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This answer to Why is Rocketlab working with a Federal Aviation Administration to investigate an early 2nd stage engine shutdown? says

The Federal Aviation Administration is the United States' Federal Government organization responsible for every US vehicle that flies. The Electron flies, and it is launched by a US company, hence, it falls under the jurisdiction of the FAA, more precisely under the jurisdiction of the FAA's Office of Commercial Space Transportation.

I left a comment there that says:

It must end somewhere, would a Rocketlab third kick stage or a Photon also require consultation with the FAA?

but lets take this a step further.

Question: If The FAA is the United States' Federal Government organization responsible for every US vehicle that flies is really accurate as written, did the FAA then license the Ingenuity helicopter to fly on Mars?

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    $\begingroup$ There are jurisdictional specifics on this but... hobby vehicles of low mass flown within a limited envelope (below a few hundred feet AGL and clear of any controlled airspace such as around airports) don't require any form of licensing. Apart from the fact that Ingenuity isn't being flown within FAA jurisdiction (or that of any other national agency), and has more in common with a hobby vehicle than anything else, it doesn't seem reasonable that it should require licensing, especially as licensing is about managing risks/hazards to people and property. $\endgroup$
    – Anthony X
    May 16 at 17:01
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    $\begingroup$ I find it difficult to believe that jurisdiction is based on location of manufacture rather than operation. An Airbus operated in the US falls under the jurisdiction of the FAA. A Boeing plane operated entirely within Europe does not. That's basic common sense. $\endgroup$ May 16 at 17:05
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    $\begingroup$ The quoted passage is a mis-statement of fact. The FAA has no jurisdiction here in Canada, regardless of an aircraft's location of manufacture. We have our own authority governing our own airspace. Boeing or Airbus alike, regardless of nationality of registry, must satisfy Transport Canada requirements to operate in Canadian airspace. I think there are international agreements (FAI) recognizing foreign licensing of pilots and aircraft, and FAA make be looked upon as a benchmark, but it has no authority outside US airspace. $\endgroup$
    – Anthony X
    May 16 at 17:13
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    $\begingroup$ I think to put it more succinctly, FAA jurisdiction would cover US airspace, pilots of US citizenship, and US-registered aircraft, regardless of manufacturing origin. This obviously covers foreign-licensed pilots and foreign-registered aircraft while operating in US airspace. International/reciprocal agreement with counterpart agencies in other countries would recognize foreign licensing credentials and safety standards. A similar situation would exist in any other country. AFAIK, Mars doesn't fall under any national jurisdiction. $\endgroup$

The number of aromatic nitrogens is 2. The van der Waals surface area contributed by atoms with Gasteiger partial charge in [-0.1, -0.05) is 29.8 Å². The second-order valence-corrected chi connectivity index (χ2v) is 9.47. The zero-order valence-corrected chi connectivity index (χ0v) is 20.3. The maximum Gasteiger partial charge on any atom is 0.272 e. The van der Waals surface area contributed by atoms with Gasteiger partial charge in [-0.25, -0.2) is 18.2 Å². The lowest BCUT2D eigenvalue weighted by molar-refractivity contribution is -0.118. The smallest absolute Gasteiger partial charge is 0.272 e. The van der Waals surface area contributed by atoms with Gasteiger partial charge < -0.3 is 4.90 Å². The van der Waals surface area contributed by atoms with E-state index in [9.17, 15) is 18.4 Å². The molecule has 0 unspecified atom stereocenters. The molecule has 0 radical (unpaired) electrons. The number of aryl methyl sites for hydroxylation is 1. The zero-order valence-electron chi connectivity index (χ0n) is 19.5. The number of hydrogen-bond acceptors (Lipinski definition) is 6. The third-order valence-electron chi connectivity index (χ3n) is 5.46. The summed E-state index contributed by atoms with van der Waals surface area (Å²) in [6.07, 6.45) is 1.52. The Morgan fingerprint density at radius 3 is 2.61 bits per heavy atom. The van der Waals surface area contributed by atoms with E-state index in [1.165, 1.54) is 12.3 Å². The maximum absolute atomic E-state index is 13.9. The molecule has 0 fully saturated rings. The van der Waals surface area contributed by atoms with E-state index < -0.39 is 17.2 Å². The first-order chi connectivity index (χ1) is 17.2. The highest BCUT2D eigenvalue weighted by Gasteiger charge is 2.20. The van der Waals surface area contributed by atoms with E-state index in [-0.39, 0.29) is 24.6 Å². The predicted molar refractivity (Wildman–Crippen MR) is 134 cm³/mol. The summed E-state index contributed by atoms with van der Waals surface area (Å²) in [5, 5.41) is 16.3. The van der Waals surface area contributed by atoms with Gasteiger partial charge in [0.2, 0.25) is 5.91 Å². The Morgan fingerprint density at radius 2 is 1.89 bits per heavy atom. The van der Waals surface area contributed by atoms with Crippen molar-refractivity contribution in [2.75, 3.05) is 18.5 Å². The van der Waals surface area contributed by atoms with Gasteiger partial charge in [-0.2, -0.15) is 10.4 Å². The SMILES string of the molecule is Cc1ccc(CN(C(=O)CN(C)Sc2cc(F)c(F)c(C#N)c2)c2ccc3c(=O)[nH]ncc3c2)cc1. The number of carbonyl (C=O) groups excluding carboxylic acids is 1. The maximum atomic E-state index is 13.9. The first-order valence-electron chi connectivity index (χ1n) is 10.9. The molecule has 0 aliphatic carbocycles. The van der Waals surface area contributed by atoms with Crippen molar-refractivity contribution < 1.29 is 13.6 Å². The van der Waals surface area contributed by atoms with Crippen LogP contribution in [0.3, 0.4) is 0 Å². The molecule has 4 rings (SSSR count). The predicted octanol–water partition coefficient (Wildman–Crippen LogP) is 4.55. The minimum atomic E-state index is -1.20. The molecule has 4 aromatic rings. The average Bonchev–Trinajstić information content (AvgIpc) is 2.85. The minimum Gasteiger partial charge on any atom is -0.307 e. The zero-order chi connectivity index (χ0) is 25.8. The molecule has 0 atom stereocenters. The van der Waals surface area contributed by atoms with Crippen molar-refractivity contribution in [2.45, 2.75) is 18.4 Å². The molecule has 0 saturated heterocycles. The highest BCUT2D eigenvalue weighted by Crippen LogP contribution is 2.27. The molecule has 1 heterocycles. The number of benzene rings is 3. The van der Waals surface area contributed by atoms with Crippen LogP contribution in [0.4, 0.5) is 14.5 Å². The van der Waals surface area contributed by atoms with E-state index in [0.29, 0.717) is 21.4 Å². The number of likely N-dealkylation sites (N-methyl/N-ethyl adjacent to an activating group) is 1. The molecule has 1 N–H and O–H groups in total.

– Anthony X
    May 16 at 18:11
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    $\begingroup$ They did not bother getting a Martian Aviation Administration license, no. Typical carpetbaggers... $\endgroup$ May 17 at 0:06
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No

According to the FAA itself, licensing is for private individuals and companies, and applies only to the launch and re-entry parts of the flight:

  • An FAA license is required for any launch or reentry, or the operation of any launch or reentry site, by U.S. citizens anywhere in the world, or by any individual or entity within the United States.

But no FAA license is needed by the government itself. This would include Ingenuity.

  • An FAA license is not required for space activities the government carries out for the government, such as some NASA or Department of Defense launches.

The list of FAA licenses for space activities also has no entry for NASA or JPL. However, the list includes the usual commercial space launch companies:

  • Orbital Sciences
  • Lockheed-Martin
  • S7 Sea Launch (doesn't even launch from U.S. territory!)
  • SpaceX (as Space Exploration Technologies)
  • United Launch Alliance
  • Rocket Lab (one of its licenses is to launch from New Zealand)
  • Astra Space
  • Firefly Aerospace
  • Virgin Galactic
  • Blue Origin
  • Exos Aerospace
  • Virgin Orbit

The FAA list of spaceports does not include any site on Mars, even though the ICAO gave Jezero crater the airport code JZRO.